Swinging Southern folk... blessed with killer technique and a depth of vernacular knowledge.
It’s difficult to imagine another contemporary interpreter delivering a tale of desperation and sadness with such tenderness, warmth, and grace. The room he leaves for the song to breathe allows it to flourish into its own fully-formed, nuanced world – one as familiar today as during the time of its origin. Here, Fussell taps into those roots and in turn carries the pathos across an entire century, creating something wholly his own. No small feat and just one of the many exhibits that display a truth as absolute as the suffering in this song: Jake Xerxes Fussell is a national treasure.
– Chad Depasquale, Aquarium Drunkard
Jake Xerxes Fussell is a miracle worker, reviving old songs and revealing the continuing vitality of our intertwining musical traditions. This beautiful new record is another chapter in his journey through the hidden and forgotten corners of the American soundscape.
– Dr. Charles L. Hughes; Author, Country Soul: Making Music and Making Race in the American South
8/10. Finest worksongs reworked. Beautifully loose arrangements of playful, resilient songs.
9/10. It takes a lot of work to sound this relaxed. On his buoyant self-titled debut, North Carolina-based, Georgia-raised folksinger and guitarist Jake Xerxes Fussell wields guitar chops gleaned from years of apprenticeship and deep study to spin the most vibrant yarns. Although the songs are Fussell’s adaptations of traditional folk and blues material, in Fussell’s curatorial hands, they sound neither old nor self-consciously shiny and new; they simply make you want to dance.
– Sarah Greene, Exclaim!
A lively and wholehearted gem of folk, country and bluegrass… not only gorgeous, but also a hell of a good time. Quietly, but unmistakably, the poignancy of this group’s paean to the vistas and spirits of their land take hold of you. And you don’t want it to let go.
– Chad Depasquale, Aquarium Drunkard
A human jukebox, a raw and penetrating voice out of time, a genuine bluesman with the heart of a mystic. His debut, Jake Xerxes Fussell, just out from Paradise of Bachelors, is pretty damn perfect. This is the kind of record I feel like I was born to listen to. That voice. That guitar. Man.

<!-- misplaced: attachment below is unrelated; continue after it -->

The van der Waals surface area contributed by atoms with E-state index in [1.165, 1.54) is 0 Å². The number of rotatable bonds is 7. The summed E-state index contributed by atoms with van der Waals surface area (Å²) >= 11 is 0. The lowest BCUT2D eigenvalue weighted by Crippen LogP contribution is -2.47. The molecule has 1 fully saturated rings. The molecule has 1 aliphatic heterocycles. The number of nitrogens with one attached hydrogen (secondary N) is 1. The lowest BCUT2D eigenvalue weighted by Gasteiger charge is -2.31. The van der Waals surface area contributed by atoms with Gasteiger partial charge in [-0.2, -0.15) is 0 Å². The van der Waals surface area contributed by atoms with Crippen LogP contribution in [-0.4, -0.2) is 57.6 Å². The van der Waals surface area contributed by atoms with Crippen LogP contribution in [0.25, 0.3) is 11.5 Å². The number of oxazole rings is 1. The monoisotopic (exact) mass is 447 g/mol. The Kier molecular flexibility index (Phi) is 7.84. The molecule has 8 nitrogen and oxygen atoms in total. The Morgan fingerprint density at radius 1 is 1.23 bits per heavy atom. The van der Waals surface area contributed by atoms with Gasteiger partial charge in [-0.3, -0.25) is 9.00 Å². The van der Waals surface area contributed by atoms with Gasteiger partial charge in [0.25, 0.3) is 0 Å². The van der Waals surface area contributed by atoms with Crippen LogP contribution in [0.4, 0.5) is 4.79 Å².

– William Boyle, No Depression
Jake isn’t just a rare bird, he’s the professor you always wished you had, the friend you never get tired of epic hangs with, the human jukebox, the guitar player and singer who makes any band that he’s in better. He’s a southern scholar and gentleman in the tradition of Jim Dickinson, George Mitchell, and Les Blank. He’s a Dave Van Ronk for SEC country.
– William Tyler
Jake is one helluva bluesman: my favorite of his generation, in fact; and, in my opinion, the best young traditional blues artist performing today.
– George Mitchell
Jake X. Fussell is certainly one of America’s finest young tradition-based songsters and guitar pickers. He had an ideal start: as a kid traveling the back roads of Georgia, Alabama, and even out to the Indian regions of Oklahoma with his folklorist dad, hearing and absorbing not only the vocal styles and guitar licks of such greats as Precious Bryant, but also developing a sure sense of the expressive core of Southern roots music. From Georgia’s Sea Islands and Chattahoochie Valley to the Mississippi Delta to the Blue Ridge Mountains, Jake is still listening and learning, and coming up with music that takes us to a deep place in the American spirit.
– Art Rosenbaum
Jake Xerxes Fussell is one of my brothers in song. A finer guitar picker, and more heart-centered interpreter of American song you will rarely find.
– Jolie Holland